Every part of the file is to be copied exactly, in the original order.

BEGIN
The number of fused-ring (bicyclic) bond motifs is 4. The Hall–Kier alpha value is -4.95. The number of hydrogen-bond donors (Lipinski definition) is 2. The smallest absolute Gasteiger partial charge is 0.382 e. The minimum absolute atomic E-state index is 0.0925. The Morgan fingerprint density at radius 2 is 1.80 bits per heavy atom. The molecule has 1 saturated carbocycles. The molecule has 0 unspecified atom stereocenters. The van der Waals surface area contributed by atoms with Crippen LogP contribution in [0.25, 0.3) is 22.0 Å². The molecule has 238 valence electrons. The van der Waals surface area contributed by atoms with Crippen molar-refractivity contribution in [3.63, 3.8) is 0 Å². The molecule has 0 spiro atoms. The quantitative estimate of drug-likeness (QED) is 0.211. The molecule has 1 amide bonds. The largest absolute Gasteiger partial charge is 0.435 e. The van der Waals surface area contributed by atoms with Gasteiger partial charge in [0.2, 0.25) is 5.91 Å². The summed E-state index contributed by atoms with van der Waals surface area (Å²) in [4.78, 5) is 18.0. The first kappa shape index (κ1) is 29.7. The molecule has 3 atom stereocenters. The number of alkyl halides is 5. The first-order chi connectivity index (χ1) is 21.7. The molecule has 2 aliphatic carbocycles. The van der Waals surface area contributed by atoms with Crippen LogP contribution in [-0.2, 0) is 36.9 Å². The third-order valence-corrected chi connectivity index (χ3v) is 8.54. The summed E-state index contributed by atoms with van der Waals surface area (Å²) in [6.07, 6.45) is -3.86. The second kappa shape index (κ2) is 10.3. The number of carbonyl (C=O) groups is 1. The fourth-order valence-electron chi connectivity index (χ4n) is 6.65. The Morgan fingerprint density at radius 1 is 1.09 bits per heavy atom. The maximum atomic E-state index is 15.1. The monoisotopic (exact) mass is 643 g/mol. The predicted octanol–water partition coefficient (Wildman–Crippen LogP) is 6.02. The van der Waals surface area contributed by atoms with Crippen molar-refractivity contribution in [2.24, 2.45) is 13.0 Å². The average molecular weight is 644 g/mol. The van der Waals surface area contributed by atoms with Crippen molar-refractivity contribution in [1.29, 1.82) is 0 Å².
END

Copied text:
The number of fused-ring (bicyclic) bond motifs is 4. The Hall–Kier alpha value is -4.95. The number of hydrogen-bond donors (Lipinski definition) is 2. The smallest absolute Gasteiger partial charge is 0.382 e. The minimum absolute atomic E-state index is 0.0925. The Morgan fingerprint density at radius 2 is 1.80 bits per heavy atom. The molecule has 1 saturated carbocycles. The molecule has 0 unspecified atom stereocenters. The van der Waals surface area contributed by atoms with Crippen LogP contribution in [0.25, 0.3) is 22.0 Å². The molecule has 238 valence electrons. The van der Waals surface area contributed by atoms with Crippen molar-refractivity contribution in [3.63, 3.8) is 0 Å². The molecule has 0 spiro atoms. The quantitative estimate of drug-likeness (QED) is 0.211. The molecule has 1 amide bonds. The largest absolute Gasteiger partial charge is 0.435 e. The van der Waals surface area contributed by atoms with Gasteiger partial charge in [0.2, 0.25) is 5.91 Å². The summed E-state index contributed by atoms with van der Waals surface area (Å²) in [4.78, 5) is 18.0. The first kappa shape index (κ1) is 29.7. The molecule has 3 atom stereocenters. The number of alkyl halides is 5. The first-order chi connectivity index (χ1) is 21.7. The molecule has 2 aliphatic carbocycles. The van der Waals surface area contributed by atoms with Crippen LogP contribution in [-0.2, 0) is 36.9 Å². The third-order valence-corrected chi connectivity index (χ3v) is 8.54. The summed E-state index contributed by atoms with van der Waals surface area (Å²) in [6.07, 6.45) is -3.86. The second kappa shape index (κ2) is 10.3. The number of carbonyl (C=O) groups is 1. The fourth-order valence-electron chi connectivity index (χ4n) is 6.65. The Morgan fingerprint density at radius 1 is 1.09 bits per heavy atom. The maximum atomic E-state index is 15.1. The monoisotopic (exact) mass is 643 g/mol. The predicted octanol–water partition coefficient (Wildman–Crippen LogP) is 6.02. The van der Waals surface area contributed by atoms with Crippen molar-refractivity contribution in [2.24, 2.45) is 13.0 Å². The average molecular weight is 644 g/mol. The van der Waals surface area contributed by atoms with Crippen molar-refractivity contribution in [1.29, 1.82) is 0 Å².